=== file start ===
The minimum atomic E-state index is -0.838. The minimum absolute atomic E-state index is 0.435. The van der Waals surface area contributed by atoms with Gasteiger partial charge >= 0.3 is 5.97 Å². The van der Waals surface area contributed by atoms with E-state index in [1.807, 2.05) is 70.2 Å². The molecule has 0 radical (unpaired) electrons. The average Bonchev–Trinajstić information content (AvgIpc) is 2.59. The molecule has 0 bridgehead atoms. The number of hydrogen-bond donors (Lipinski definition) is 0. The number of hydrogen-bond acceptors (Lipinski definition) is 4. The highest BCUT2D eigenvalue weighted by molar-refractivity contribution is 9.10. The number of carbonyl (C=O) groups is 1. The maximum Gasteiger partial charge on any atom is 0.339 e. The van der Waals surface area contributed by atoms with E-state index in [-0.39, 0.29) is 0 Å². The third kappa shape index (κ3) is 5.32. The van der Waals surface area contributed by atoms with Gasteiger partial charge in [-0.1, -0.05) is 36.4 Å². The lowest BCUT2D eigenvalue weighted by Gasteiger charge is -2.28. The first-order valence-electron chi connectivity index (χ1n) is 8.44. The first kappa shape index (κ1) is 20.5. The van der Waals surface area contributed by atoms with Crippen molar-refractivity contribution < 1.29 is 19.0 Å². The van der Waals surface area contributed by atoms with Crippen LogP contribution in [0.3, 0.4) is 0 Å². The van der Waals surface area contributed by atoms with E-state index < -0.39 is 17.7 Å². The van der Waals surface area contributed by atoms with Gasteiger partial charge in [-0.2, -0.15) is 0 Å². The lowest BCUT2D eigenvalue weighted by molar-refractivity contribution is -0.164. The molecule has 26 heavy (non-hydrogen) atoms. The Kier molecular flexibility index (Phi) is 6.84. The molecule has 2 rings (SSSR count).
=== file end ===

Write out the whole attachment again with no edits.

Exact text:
The minimum atomic E-state index is -0.838. The minimum absolute atomic E-state index is 0.435. The van der Waals surface area contributed by atoms with Gasteiger partial charge >= 0.3 is 5.97 Å². The van der Waals surface area contributed by atoms with E-state index in [1.807, 2.05) is 70.2 Å². The molecule has 0 radical (unpaired) electrons. The average Bonchev–Trinajstić information content (AvgIpc) is 2.59. The molecule has 0 bridgehead atoms. The number of hydrogen-bond donors (Lipinski definition) is 0. The number of hydrogen-bond acceptors (Lipinski definition) is 4. The highest BCUT2D eigenvalue weighted by molar-refractivity contribution is 9.10. The number of carbonyl (C=O) groups is 1. The maximum Gasteiger partial charge on any atom is 0.339 e. The van der Waals surface area contributed by atoms with E-state index in [-0.39, 0.29) is 0 Å². The third kappa shape index (κ3) is 5.32. The van der Waals surface area contributed by atoms with Gasteiger partial charge in [-0.1, -0.05) is 36.4 Å². The lowest BCUT2D eigenvalue weighted by Gasteiger charge is -2.28. The first-order valence-electron chi connectivity index (χ1n) is 8.44. The first kappa shape index (κ1) is 20.5. The van der Waals surface area contributed by atoms with Crippen molar-refractivity contribution < 1.29 is 19.0 Å². The van der Waals surface area contributed by atoms with Crippen LogP contribution in [0.3, 0.4) is 0 Å². The van der Waals surface area contributed by atoms with E-state index < -0.39 is 17.7 Å². The van der Waals surface area contributed by atoms with Gasteiger partial charge in [-0.2, -0.15) is 0 Å². The lowest BCUT2D eigenvalue weighted by molar-refractivity contribution is -0.164. The molecule has 26 heavy (non-hydrogen) atoms. The Kier molecular flexibility index (Phi) is 6.84. The molecule has 2 rings (SSSR count).